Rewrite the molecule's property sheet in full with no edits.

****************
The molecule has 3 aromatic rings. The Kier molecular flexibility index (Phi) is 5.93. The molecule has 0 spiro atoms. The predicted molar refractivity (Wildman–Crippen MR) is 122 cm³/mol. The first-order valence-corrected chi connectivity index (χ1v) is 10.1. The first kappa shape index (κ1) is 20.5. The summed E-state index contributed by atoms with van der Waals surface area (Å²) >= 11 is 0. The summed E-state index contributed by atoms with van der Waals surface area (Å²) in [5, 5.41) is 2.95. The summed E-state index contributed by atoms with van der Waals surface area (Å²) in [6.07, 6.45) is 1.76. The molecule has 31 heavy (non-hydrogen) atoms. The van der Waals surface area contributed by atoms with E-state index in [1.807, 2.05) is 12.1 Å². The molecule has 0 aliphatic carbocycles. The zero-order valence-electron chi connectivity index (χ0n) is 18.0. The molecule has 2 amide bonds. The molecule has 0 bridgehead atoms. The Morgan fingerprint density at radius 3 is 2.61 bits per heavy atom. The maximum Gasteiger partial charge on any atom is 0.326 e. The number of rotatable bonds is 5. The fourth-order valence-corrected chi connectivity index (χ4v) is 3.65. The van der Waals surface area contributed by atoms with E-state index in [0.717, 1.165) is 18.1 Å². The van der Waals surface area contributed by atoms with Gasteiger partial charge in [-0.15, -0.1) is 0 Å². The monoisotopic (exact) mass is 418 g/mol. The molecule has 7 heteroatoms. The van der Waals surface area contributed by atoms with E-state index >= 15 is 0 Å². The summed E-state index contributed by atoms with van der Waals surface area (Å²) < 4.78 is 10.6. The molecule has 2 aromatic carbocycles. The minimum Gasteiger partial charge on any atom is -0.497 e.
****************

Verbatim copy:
The molecule has 3 aromatic rings. The Kier molecular flexibility index (Phi) is 5.93. The molecule has 0 spiro atoms. The predicted molar refractivity (Wildman–Crippen MR) is 122 cm³/mol. The first-order valence-corrected chi connectivity index (χ1v) is 10.1. The first kappa shape index (κ1) is 20.5. The summed E-state index contributed by atoms with van der Waals surface area (Å²) >= 11 is 0. The summed E-state index contributed by atoms with van der Waals surface area (Å²) in [5, 5.41) is 2.95. The summed E-state index contributed by atoms with van der Waals surface area (Å²) in [6.07, 6.45) is 1.76. The molecule has 31 heavy (non-hydrogen) atoms. The van der Waals surface area contributed by atoms with E-state index in [1.807, 2.05) is 12.1 Å². The molecule has 0 aliphatic carbocycles. The zero-order valence-electron chi connectivity index (χ0n) is 18.0. The molecule has 2 amide bonds. The molecule has 0 bridgehead atoms. The Morgan fingerprint density at radius 3 is 2.61 bits per heavy atom. The maximum Gasteiger partial charge on any atom is 0.326 e. The number of rotatable bonds is 5. The fourth-order valence-corrected chi connectivity index (χ4v) is 3.65. The van der Waals surface area contributed by atoms with E-state index in [0.717, 1.165) is 18.1 Å². The van der Waals surface area contributed by atoms with Gasteiger partial charge in [-0.15, -0.1) is 0 Å². The monoisotopic (exact) mass is 418 g/mol. The molecule has 7 heteroatoms. The van der Waals surface area contributed by atoms with E-state index >= 15 is 0 Å². The summed E-state index contributed by atoms with van der Waals surface area (Å²) < 4.78 is 10.6. The molecule has 2 aromatic carbocycles. The minimum Gasteiger partial charge on any atom is -0.497 e.